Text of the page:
If ever there was a “good time” for a crash of the Forest Service timber sale program, this is it! With demand for wood very low, and rising fuel costs promised, and a return to uneconomic diameter limits, now is the time to abandon the current system, which clearly isn’t satisfying the courts. The 2001 plan should also be litigated, as being inadequate to protect Endangered Species habitats from catastrophic loss, due to unnatural fuels buildups. Their plans “weren’t adequately analyzed” as to the probabilities of losing the timber industry’s essential contributions, as well as the severe inadequacies and liabilities of applying prescribed fires in today’s real world of legal conflicts. Even before the SNF was signed, scientists were questioning the wisdom of applying politics to forest futures.
Also, NOWHERE is anyone pushing for those 1988 figures. Those were based rampant clearcutting and highgrading, none of which has been done since 1993, as per CASPO guidelines, voluntarily-imposed. Currently, the levels have been reduced to about 1/30th of those 1988 levels. The 2004 plan was at about 1/13th of those 1988 levels.
I think it would be quite interesting if we could see a Democratic plan to reform the system, as they will soon HAVE to concede that the 2001 plan was a colossal mistake. How far will they let the rural poor fall?!? How many clinics, schools, hospitals and businesses will close? How many more illegal activities will occur in the woods? How many more roads will fail, due to a lack of maintenance? How much more rural child poverty will happen? Yes, there ARE consequences to those Judges’ political decisions.
Foto/Larry said, “Also, NOWHERE is anyone pushing for those 1988 figures…..”
The U.S. House has proposed a bill (“Federal Forest County Revenue, Schools, and Jobs Act of 2012”) that would mandate a dramatic increase in national forest logging as a way to fund rural county schools and road maintenance. In fact, as the Headwaters Economics analysis below found, this bill would mandate a 1500% increase in national forest logging across the country. An increase that would triple the logging levels from 1987, the high-cut year for national forests.
Can Mandated Timber Harvests Save County Payments?
Analysis of the Draft “Federal Forest County Revenue, Schools, and Jobs Act”
By Headwaters Economics
UPDATE February 17, 2012
The U.S. House Subcommittee on National Parks, Forests, and Public Lands is considering a draft of House Resolution 4019, the “Federal Forest County Revenue, Schools, and Jobs Act of 2012” (County Revenue Act) that would mandate commercial timber harvests on National Forests as a way of replacing the expired Secure Rural Schools and Community Self‐Determination Act (SRS) payments to local governments.
This brief provides a summary of the data and methods we used to estimate timber harvests required to meet annual revenue targets, and how state payments will change relative to current SRS payments. We will provide additional information on the economic context and potential of the County Revenue Act in a following brief.
Our analysis finds:
• Based on 2010 timber prices, the timber cut required to meet the minimum revenue target as defined by the County Revenue Act is 33.2 billion board feet, 15 times greater than the actual 2010 national timber cut of 2.1 billion board feet, and nearly three times higher than the record‐single year timber cut of 12.7 billion board feet in 1987.
• The County Revenue Act would create winners and losers among states compared to current county payments under SRS. For example, the County Revenue Act would deliver $154.3 million more to Oregon counties and $12.9 million less to New Mexico counties. Nationally, the County Revenue Act would increase annual county payments over average annual SRS payments from 2008 to 2011 by $230.5 million, a 50 percent increase.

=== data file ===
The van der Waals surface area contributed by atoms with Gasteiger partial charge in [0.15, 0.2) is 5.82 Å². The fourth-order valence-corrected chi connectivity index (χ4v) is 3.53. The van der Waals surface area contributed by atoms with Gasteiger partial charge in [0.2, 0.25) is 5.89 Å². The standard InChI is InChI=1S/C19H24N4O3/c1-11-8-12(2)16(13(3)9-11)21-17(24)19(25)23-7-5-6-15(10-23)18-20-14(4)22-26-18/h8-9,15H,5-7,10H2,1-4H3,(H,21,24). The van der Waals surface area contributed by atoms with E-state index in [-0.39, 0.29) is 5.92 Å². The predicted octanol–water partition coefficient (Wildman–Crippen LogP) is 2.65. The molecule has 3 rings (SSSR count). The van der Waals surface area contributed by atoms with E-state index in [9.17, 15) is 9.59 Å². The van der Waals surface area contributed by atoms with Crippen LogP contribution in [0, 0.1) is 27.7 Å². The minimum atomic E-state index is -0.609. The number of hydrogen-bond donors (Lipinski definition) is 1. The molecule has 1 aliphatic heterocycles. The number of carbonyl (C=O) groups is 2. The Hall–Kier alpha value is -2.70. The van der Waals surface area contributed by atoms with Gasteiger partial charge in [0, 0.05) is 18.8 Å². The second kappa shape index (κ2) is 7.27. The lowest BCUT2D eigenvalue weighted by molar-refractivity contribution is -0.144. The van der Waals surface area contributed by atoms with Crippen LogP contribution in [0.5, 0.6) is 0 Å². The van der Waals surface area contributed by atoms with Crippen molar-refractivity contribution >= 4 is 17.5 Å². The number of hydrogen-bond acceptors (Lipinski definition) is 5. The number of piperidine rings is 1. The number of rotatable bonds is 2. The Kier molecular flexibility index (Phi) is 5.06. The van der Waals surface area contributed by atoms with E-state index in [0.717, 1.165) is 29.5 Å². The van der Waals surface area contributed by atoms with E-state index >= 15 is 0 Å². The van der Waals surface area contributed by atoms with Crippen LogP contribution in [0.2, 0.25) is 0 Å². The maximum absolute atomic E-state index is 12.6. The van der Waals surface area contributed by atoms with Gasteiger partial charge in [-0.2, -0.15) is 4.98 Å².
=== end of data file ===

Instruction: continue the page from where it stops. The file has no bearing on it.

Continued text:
The full analysis, including STATE BY STATE ANALYSIS for both for needed timber cut required and payments of the draft bill compared to current SRS payments, can be found here: http://headwaterseconomics.org/wphw/wp-content/uploads/CountyPayments_House_Analysis_Feb2012.pdf.
That is simply blather, rhetoric and spin. Congress would be incredibly stupid to waste time wanting a solid 1988 dollar era windfall from today’s National Forests. Here in California, there is zero chance that long-established rules, laws and policies will be jettisoned, in favor of “industrial logging”. The dollars would continue to be based on the 25% of timber receipts, in this real world of California. However, if the timber industry chooses not to participate, due to economics, everyone loses. Is the cutting of trees with an average diameter of 14.5 ” dbh too big, throughout the Sierra Nevada? Should ALL 20+” trees be forever protected from logging? Should every tree that goes from 19″ dbh to 20″ dbh gain magical untouchable status?
Pretending that such a plan could ever be enacted is almost as ridiculous as proposing it. AND, isn’t this exactly what I have been predicting?!? It’s good to see that the pendulum is showing signs of going back towards the middle. As people talk more and more, hyperbole from both sides will be rejected, and, maybe, a way that works for most people might be achieved. The counties should be happy with what they get from collaborative, sustainable, economical and ecologically-beneficial timber projects, which need to be allowed to proceed.
Regarding the beetle kill, in Colorado, “jammers”, or tongs-pitching machines, could be used on existing roads to pull excess fuels up to the road, for disposal or sale as fuelwood. It would have to be a service contract but, I think it could be done economically with such a set-up. A talented operator with the right machine can toss the tongs up to 250 feet down a slope. Erosion shouldn’t be a problem except in concentrated fuels. I don’t know if this could really work but, it is an idea worth looking into.
Let’s look at one part of Foto’s argument: “The counties should be happy with what they get from collaborative, sustainable, economical and ecologically-beneficial timber projects, which need to be allowed to proceed.”
I reply: No. The counties should be happy with a fully-funded, equitably devised Payments in Lieu of Taxes (PILT) program. That’s the only “secure rural schools” help I’ve seen that makes any sense.
I agree with Dave. We have a fairly sizable restoration project in the works and the local county wants regular timber sale contracting rather than stewardship contracting in order to maximise 25% funds. They also want the jobs. The problem with reverting back to the 25% fund is that the value and volume of timber sold can’t come near to what it was 20 years ago. So the 25% fund would not come near to what secure rural schools or the 25% fund provided back in the day. This is a rural county with cronic double digit unemployment and relies on the funding from secure rural schools. I’m not sure what a restoration economy is but, it won’t come near making up for the payments under Secure Rural Schools. A PILT type program may be the best answer.
If it is merely CASH that the counties want, wouldn’t it be easier to to just boost the 25% figure to a higher number? ANY boost to timber volumes will be met with lawsuits. Is THAT really what you want?!?!? Sure. it’s easier to just throw money at a problem. If you have tons of money to toss around.